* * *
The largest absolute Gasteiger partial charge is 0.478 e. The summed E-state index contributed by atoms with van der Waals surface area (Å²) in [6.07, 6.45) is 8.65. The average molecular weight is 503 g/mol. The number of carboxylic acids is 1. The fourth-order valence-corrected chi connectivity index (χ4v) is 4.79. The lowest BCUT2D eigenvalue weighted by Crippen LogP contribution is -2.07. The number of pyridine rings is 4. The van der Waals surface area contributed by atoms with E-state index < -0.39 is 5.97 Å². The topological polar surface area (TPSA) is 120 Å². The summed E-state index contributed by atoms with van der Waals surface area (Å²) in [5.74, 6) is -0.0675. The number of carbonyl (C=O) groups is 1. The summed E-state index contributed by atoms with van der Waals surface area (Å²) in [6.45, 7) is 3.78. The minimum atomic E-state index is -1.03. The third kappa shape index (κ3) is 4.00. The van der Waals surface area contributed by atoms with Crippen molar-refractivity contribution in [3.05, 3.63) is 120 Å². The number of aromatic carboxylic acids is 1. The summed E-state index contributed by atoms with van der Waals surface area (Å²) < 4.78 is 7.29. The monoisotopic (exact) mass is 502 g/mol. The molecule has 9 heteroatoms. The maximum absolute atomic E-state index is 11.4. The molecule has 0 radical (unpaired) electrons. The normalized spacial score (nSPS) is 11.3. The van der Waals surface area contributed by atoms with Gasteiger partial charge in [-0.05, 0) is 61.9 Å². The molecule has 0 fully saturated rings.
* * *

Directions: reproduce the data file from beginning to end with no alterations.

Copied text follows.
The largest absolute Gasteiger partial charge is 0.478 e. The summed E-state index contributed by atoms with van der Waals surface area (Å²) in [6.07, 6.45) is 8.65. The average molecular weight is 503 g/mol. The number of carboxylic acids is 1. The fourth-order valence-corrected chi connectivity index (χ4v) is 4.79. The lowest BCUT2D eigenvalue weighted by Crippen LogP contribution is -2.07. The number of pyridine rings is 4. The van der Waals surface area contributed by atoms with E-state index < -0.39 is 5.97 Å². The topological polar surface area (TPSA) is 120 Å². The summed E-state index contributed by atoms with van der Waals surface area (Å²) in [5.74, 6) is -0.0675. The number of carbonyl (C=O) groups is 1. The summed E-state index contributed by atoms with van der Waals surface area (Å²) in [6.45, 7) is 3.78. The minimum atomic E-state index is -1.03. The third kappa shape index (κ3) is 4.00. The van der Waals surface area contributed by atoms with Crippen molar-refractivity contribution in [3.05, 3.63) is 120 Å². The number of aromatic carboxylic acids is 1. The summed E-state index contributed by atoms with van der Waals surface area (Å²) < 4.78 is 7.29. The monoisotopic (exact) mass is 502 g/mol. The molecule has 9 heteroatoms. The maximum absolute atomic E-state index is 11.4. The molecule has 0 radical (unpaired) electrons. The normalized spacial score (nSPS) is 11.3. The van der Waals surface area contributed by atoms with Gasteiger partial charge in [-0.05, 0) is 61.9 Å². The molecule has 0 fully saturated rings.